U.S. sales for mid-sized comic publishers were a mixed bag in 2002, with big increases and decreases the norm according to our analysis of circulation and dollar data from the last two years. CrossGen and Chaos were the big winners, with 144% and 25% year over year growth rates, respectively. Viz and Dynamic forces showed substantial year over year declines, with Viz down 14% and Dynamic Forces down 31%. After a rough start, Wizard was roughly flat in 2001 vs. 2000.
Looking at the numbers from an industry perspective, there's good news here (as there was in the sales figures for the larger publishers, see 'Marvel the Comic Growth Winner in 2001'). Viz's decline in 2001 vs. 2000 can probably be attributed to the waning of the Pokemon phenomenon, and Dynamic Forces' decline reflects an increasing emphasis on non-comic products by the company. Two out of the three remaining publishers on this chart showed substantial sales gains, and Wizard, the third, showed substantial improvement between the first and second halves. CrossGen has been showing strong growth since launching in 2000, reflecting high quality editorial material, reliable scheduling, and a growing product line.
While initial orders for comics and graphic novels in the U.S. declined slightly in 2001, there was strength at the end of the year (see 'Graphic Novels and Q4 Comics 2001 Bright Spots'), and these numbers reinforce that underlying strength. For some of the reasons why U.S. comic orders are improving after a long decline, see 'Top Comic Stories of 2001.'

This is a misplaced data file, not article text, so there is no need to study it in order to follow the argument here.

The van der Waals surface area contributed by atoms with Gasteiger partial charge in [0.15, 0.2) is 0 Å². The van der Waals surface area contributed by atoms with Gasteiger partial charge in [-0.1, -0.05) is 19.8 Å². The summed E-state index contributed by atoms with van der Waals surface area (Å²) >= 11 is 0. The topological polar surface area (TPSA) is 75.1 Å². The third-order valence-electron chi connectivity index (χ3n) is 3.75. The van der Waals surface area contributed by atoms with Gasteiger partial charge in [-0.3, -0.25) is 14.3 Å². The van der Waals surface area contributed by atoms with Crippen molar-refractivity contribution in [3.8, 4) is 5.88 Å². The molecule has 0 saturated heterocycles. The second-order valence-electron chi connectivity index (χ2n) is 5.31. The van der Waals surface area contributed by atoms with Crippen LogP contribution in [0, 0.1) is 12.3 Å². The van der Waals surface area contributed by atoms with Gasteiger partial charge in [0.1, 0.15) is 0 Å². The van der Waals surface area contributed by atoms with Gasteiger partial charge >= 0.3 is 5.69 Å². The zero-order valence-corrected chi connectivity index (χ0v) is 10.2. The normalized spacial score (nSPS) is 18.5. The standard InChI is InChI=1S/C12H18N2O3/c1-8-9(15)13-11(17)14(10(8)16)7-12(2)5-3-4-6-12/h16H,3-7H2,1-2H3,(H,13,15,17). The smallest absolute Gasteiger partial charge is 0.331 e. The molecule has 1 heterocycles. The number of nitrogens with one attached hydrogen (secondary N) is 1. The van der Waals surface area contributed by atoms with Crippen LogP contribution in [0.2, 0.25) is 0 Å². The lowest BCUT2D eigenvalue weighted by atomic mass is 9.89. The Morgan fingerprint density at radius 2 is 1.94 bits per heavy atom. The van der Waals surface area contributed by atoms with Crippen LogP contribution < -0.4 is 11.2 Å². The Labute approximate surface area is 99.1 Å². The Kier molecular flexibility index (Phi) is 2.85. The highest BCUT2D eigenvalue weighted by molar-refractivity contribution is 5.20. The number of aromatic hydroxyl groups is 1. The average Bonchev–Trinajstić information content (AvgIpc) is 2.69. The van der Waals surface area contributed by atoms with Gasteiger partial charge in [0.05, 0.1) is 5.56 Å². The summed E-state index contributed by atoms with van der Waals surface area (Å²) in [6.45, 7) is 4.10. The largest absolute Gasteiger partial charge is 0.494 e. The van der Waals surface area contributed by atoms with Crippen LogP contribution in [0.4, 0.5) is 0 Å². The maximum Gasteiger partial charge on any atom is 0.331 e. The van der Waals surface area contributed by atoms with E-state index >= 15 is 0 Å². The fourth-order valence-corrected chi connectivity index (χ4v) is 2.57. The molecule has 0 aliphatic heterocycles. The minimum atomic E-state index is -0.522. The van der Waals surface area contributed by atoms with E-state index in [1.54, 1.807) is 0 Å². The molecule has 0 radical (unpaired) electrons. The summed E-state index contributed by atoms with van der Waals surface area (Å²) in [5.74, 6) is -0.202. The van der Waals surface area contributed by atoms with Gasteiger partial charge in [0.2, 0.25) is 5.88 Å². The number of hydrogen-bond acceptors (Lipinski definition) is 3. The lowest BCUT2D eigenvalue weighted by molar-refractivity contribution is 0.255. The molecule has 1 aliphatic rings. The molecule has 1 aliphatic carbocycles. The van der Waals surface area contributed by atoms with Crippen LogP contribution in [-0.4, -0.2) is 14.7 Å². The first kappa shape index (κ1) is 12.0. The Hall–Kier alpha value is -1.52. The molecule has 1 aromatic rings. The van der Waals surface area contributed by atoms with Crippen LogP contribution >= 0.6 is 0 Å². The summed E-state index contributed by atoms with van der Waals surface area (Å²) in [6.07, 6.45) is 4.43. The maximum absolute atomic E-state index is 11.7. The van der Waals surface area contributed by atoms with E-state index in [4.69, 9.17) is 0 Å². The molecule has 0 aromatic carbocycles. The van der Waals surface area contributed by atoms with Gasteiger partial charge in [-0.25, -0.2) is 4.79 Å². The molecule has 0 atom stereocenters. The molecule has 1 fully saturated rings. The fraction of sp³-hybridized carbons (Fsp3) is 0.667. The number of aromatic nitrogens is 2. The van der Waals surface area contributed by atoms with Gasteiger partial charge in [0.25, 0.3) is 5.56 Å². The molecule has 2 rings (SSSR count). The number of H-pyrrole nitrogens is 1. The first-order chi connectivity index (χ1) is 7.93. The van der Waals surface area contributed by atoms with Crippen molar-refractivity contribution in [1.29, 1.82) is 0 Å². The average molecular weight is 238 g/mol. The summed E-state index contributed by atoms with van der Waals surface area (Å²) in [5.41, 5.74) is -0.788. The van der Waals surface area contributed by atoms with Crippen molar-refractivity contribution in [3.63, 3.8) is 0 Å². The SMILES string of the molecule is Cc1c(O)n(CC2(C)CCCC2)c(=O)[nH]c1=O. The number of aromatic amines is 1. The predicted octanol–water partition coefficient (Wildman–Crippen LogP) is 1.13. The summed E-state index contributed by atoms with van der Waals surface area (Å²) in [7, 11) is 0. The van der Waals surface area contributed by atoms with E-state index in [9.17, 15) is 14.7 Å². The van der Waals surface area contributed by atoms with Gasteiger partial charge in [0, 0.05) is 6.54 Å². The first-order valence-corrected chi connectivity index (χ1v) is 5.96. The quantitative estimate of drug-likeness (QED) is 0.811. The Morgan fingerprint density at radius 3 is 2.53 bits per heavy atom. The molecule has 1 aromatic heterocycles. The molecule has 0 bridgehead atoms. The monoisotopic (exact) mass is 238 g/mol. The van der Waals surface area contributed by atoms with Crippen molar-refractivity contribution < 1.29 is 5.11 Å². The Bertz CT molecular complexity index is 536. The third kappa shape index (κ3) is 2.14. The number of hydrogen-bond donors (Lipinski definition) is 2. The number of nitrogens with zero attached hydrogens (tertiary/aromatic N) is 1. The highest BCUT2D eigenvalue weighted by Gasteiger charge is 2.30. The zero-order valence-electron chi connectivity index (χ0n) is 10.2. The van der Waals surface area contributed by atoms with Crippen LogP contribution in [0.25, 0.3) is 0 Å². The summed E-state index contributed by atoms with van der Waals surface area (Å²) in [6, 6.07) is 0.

Year Over Year Rate of Change--2001 vs. 2000
This analysis was based on comic and graphic novel title indexes and market share information for 2000 and 2001 provided by Diamond Comic Distributors. Using the title indexes and external title-by-title order data, we're able to estimate the advance order quantities for the top 300 comics, top 10 graphic novels, and top 10 comic-related magazines sold by Diamond each month. This allows us to estimate the approximate market size, and applying Diamond's market share percentages gives us dollar estimates by publisher. This methodology applies only to advance orders to Diamond U.S., so this analysis does not take into account reorder activity, differences between advance order and shipment dates that may take products into or out of the period, backlist sales, or sales through other channels. However, this analysis can provide general indications of over-all trends, and accounts for most of the comic and graphic novel sales in the U.S. and Canada.